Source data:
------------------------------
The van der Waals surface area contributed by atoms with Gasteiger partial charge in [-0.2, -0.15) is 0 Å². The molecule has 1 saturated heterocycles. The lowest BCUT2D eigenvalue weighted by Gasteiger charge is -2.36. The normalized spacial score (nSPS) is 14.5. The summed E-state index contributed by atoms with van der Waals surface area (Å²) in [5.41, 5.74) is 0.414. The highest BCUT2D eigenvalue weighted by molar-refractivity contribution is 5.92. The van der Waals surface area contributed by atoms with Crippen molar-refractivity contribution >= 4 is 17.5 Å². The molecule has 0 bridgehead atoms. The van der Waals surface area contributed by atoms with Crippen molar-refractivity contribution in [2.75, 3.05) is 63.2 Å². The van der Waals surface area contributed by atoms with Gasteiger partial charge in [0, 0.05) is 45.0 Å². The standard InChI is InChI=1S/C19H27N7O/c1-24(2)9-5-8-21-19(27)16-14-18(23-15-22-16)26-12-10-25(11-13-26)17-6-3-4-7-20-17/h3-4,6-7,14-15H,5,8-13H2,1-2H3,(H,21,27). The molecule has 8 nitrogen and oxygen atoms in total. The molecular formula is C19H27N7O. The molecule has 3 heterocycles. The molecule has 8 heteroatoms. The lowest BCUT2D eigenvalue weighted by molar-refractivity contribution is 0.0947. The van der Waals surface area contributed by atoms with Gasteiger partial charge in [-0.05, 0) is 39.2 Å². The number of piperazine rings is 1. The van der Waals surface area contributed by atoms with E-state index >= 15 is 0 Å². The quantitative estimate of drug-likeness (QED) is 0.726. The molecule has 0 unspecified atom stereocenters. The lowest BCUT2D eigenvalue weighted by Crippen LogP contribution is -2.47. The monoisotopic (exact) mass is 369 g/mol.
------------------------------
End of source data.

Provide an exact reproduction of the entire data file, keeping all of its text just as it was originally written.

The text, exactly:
The van der Waals surface area contributed by atoms with Gasteiger partial charge in [-0.2, -0.15) is 0 Å². The molecule has 1 saturated heterocycles. The lowest BCUT2D eigenvalue weighted by Gasteiger charge is -2.36. The normalized spacial score (nSPS) is 14.5. The summed E-state index contributed by atoms with van der Waals surface area (Å²) in [5.41, 5.74) is 0.414. The highest BCUT2D eigenvalue weighted by molar-refractivity contribution is 5.92. The van der Waals surface area contributed by atoms with Crippen molar-refractivity contribution >= 4 is 17.5 Å². The molecule has 0 bridgehead atoms. The van der Waals surface area contributed by atoms with Crippen molar-refractivity contribution in [2.75, 3.05) is 63.2 Å². The van der Waals surface area contributed by atoms with Gasteiger partial charge in [0, 0.05) is 45.0 Å². The standard InChI is InChI=1S/C19H27N7O/c1-24(2)9-5-8-21-19(27)16-14-18(23-15-22-16)26-12-10-25(11-13-26)17-6-3-4-7-20-17/h3-4,6-7,14-15H,5,8-13H2,1-2H3,(H,21,27). The molecule has 8 nitrogen and oxygen atoms in total. The molecular formula is C19H27N7O. The molecule has 3 heterocycles. The molecule has 8 heteroatoms. The lowest BCUT2D eigenvalue weighted by molar-refractivity contribution is 0.0947. The van der Waals surface area contributed by atoms with Gasteiger partial charge in [-0.05, 0) is 39.2 Å². The number of piperazine rings is 1. The van der Waals surface area contributed by atoms with E-state index >= 15 is 0 Å². The quantitative estimate of drug-likeness (QED) is 0.726. The molecule has 0 unspecified atom stereocenters. The lowest BCUT2D eigenvalue weighted by Crippen LogP contribution is -2.47. The monoisotopic (exact) mass is 369 g/mol.